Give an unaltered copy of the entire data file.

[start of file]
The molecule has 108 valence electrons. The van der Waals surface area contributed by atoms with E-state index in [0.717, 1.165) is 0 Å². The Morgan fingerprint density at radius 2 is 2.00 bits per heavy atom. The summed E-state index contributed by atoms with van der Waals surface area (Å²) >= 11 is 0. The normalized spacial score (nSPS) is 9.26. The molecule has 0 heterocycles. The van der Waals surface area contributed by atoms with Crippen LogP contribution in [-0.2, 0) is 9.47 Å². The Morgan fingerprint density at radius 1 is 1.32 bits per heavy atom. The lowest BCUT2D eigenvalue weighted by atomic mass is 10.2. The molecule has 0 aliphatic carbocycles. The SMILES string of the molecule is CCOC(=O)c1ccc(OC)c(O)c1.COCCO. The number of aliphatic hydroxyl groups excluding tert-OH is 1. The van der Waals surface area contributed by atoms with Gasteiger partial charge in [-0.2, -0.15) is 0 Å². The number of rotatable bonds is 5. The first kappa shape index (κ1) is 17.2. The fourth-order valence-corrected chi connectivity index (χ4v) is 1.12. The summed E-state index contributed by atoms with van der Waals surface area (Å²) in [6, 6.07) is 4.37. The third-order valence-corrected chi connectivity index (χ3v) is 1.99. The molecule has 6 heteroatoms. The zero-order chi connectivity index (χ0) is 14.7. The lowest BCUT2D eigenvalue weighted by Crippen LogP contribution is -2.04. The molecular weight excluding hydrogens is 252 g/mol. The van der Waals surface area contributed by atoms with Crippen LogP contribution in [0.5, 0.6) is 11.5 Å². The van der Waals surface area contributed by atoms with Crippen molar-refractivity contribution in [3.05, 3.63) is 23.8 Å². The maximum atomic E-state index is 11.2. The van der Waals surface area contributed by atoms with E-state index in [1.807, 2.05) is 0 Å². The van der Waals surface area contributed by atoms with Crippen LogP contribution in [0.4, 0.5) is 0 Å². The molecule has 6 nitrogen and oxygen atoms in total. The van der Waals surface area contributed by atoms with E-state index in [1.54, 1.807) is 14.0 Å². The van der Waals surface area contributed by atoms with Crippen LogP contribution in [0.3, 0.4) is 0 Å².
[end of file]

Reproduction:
The molecule has 108 valence electrons. The van der Waals surface area contributed by atoms with E-state index in [0.717, 1.165) is 0 Å². The Morgan fingerprint density at radius 2 is 2.00 bits per heavy atom. The summed E-state index contributed by atoms with van der Waals surface area (Å²) >= 11 is 0. The normalized spacial score (nSPS) is 9.26. The molecule has 0 heterocycles. The van der Waals surface area contributed by atoms with Crippen LogP contribution in [-0.2, 0) is 9.47 Å². The Morgan fingerprint density at radius 1 is 1.32 bits per heavy atom. The lowest BCUT2D eigenvalue weighted by atomic mass is 10.2. The molecule has 0 aliphatic carbocycles. The SMILES string of the molecule is CCOC(=O)c1ccc(OC)c(O)c1.COCCO. The number of aliphatic hydroxyl groups excluding tert-OH is 1. The van der Waals surface area contributed by atoms with Gasteiger partial charge in [-0.2, -0.15) is 0 Å². The number of rotatable bonds is 5. The first kappa shape index (κ1) is 17.2. The fourth-order valence-corrected chi connectivity index (χ4v) is 1.12. The summed E-state index contributed by atoms with van der Waals surface area (Å²) in [6, 6.07) is 4.37. The third-order valence-corrected chi connectivity index (χ3v) is 1.99. The molecule has 6 heteroatoms. The zero-order chi connectivity index (χ0) is 14.7. The lowest BCUT2D eigenvalue weighted by Crippen LogP contribution is -2.04. The molecular weight excluding hydrogens is 252 g/mol. The van der Waals surface area contributed by atoms with Crippen LogP contribution in [0.5, 0.6) is 11.5 Å². The van der Waals surface area contributed by atoms with Crippen molar-refractivity contribution in [3.05, 3.63) is 23.8 Å². The maximum atomic E-state index is 11.2. The van der Waals surface area contributed by atoms with E-state index in [1.807, 2.05) is 0 Å². The van der Waals surface area contributed by atoms with Crippen LogP contribution in [0.4, 0.5) is 0 Å². The molecule has 6 nitrogen and oxygen atoms in total. The van der Waals surface area contributed by atoms with E-state index in [1.54, 1.807) is 14.0 Å². The van der Waals surface area contributed by atoms with Crippen LogP contribution in [0.3, 0.4) is 0 Å².